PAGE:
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PYCLs: Be well-positioned for sacred communion.
Possible Younger Class Lesson ideas for the Christian Science Quarterly Bible Lesson on

“Sacrament”
for Sunday, July 9, 2023

by Kerry Jenkins, CS, of House Springs, MO
kerry.helen.jenkins@gmail.com • 314-406-0041


BONUS! As CedarS “Care House” Practitioner again this week, Kerry demonstrated her teaching ideas below (and more) on stage in her 10-minute Breakfast  “Prac Talks.” All ages find this resource to be a very inspiring and helpful way to start each day here and at home.  Click here & then on Prac Talk(s) of your choice to hear it. 

PYCL #1: Define Sacrament 2 ways. Be ready for sacred communion.

For the slightly older children it helps to explain that sacraments are sacred rituals that are often performed in other Christian churches. The ones we are focusing on in this week’s lesson are the ritual of the Eucharist/Communion, in which the priest or minister shares bread and wine to represent the sharing that Jesus did with his disciples during their last Passover supper. The second sacrament or holy ritual in this week’s lesson is that of baptism. Each of these rituals are meant to in some way celebrate or commemorate Jesus’ life.

The second way I like to define sacrament is a sacred communion with God or Love/Life/Truth, etc. It is a holy period of listening and not “telling” God things. It is a time to feel our oneness with Love, not any separate-ness. This is something you can practice for a few minutes with any age. You can even try doing it on your knees. Explain that we kneel in our Sacrament service in humble communion with Love. Talk about kneeling and what it signifies.

At our morning “Prac Talk” today (7/6/23) I demonstrated this humble waiting on God with three children taking different positions. One ready to take off running, one in a chair, and one kneeling. It was to illustrate that when we are on our knees we are not ready to “take off”, but must pause and be still for longer. It’s not even as easy to get up as when we are in a chair. We are really in a much more vulnerable and humble position when we are on our knees. You could try a similar demonstration with your students.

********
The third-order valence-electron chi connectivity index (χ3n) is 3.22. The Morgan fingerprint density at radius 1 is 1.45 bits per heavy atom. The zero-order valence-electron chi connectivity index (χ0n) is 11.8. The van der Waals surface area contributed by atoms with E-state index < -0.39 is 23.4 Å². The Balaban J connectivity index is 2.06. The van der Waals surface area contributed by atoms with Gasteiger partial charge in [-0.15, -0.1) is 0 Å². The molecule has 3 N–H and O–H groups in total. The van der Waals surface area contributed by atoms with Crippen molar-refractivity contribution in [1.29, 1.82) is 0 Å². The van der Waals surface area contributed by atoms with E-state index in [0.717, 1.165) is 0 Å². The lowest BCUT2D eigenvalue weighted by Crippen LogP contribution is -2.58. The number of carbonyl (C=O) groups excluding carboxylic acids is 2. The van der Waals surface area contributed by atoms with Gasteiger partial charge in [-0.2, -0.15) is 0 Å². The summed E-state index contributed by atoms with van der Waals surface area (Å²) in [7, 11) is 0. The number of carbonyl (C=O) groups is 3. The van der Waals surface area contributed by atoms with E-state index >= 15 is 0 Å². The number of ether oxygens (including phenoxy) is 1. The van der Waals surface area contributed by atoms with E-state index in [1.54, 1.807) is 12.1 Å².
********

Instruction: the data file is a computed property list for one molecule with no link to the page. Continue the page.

PYCL #2: How does this subject help us to understand the need to change or transform?

Jesus transformed everything he touched with deeper spiritual meaning. He kept all the same Jewish law, but brought to them a living expression of Love. He saw the spiritual meaning behind the laws that many were really just obeying on the surface, and not with any real love. The Love that Jesus revealed as God, transformed everyone that it healed. Those whose hearts were too hardened to hear his message may have remained unchanged in their heartless rule following, but many that heard him preach, and all that were healed, were certainly transformed. The cool thing is that so many continue to be transformed by his message today. But the important thing about change in this week’s lesson is the encouragement that we get to find this change through following Jesus. If we really want to commemorate him, we need to heal, to love our enemies, to bless those that curse us, to do all those things that he preached, especially in the Sermon on the Mount. This leads to true transformation and reveals the communion and sacrament message that Jesus was really sharing with his disciples, especially when he broke bread with them when they were coming in from fishing in Section 5/John 21:1-6 Jesus, 9, 12-14 (cit. B16).